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Mr. Magorium's Wonder Emporium
20th Century Fox Home Entertainment
DVD Released: 3/4/2008
All Ratings out of
Review by Mike Long, Posted on 2/25/2008
It's happened to the best of us. You discover a release by an artist, be that a writer, a musician, or a filmmaker, and you truly love it. Thus, you want to find other things that they've done so that you can further expose yourself to the greatness, only to find that their other releases aren't as good as that initial gem which captured your heart. (I've found that happens to me mostly with music.) Apparently this can happen in Hollywood as well. I can only imagine that a producer loved Zach Helm's script for Stranger than Fiction and decided to scoop up the next offering by the writer. That next script, Mr. Magorium's Wonder Emporium, feels like that second album which makes you say, "Is this the same band?"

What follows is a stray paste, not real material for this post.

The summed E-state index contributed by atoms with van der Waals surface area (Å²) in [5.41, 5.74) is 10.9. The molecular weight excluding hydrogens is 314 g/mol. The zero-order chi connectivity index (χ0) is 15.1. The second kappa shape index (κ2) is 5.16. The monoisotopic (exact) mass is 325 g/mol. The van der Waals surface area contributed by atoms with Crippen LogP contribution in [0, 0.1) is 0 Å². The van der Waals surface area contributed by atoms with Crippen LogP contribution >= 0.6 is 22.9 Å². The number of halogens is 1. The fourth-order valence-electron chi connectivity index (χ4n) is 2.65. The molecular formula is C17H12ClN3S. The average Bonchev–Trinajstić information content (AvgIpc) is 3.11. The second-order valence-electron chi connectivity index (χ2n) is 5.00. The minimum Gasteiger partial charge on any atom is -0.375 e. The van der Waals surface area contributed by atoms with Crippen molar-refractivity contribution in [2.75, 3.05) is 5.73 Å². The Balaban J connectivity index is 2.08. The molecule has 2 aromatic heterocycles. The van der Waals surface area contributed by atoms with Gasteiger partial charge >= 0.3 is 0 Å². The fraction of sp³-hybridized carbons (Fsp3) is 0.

The title, Mr. Magorium's Wonder Emporium, refers to a toy shop in New York City. The shop is owned by Mr. Edward Magorium (Dustin Hoffman), an eccentric man who claims to be over 200 years old. He is assisted in the store by Molly Mahoney (Natalie Portman), a young woman who was on her way to becoming a piano virtuoso, but now finds herself working in the toy shop. A young customer named Eric Applebaum (Zach Mills), who collects hats, spends a great deal of time in the store and often helps Mr. Magorium and Mahoney. The store is a truly magical place, where the toys move and interact with the customers. Children love the store and it's always filled with laughing and playing youngsters. One day, Mr. Magorium tells Mahoney that he is going away (which is his way of saying dying) and he wants to make sure that his affairs are in order. He hires an accountant, Henry Weston (Jason Bateman), to see that all of the store's accounts are fine. Henry begins his audit, Mahoney frets, and Mr. Magorium prepares to go away.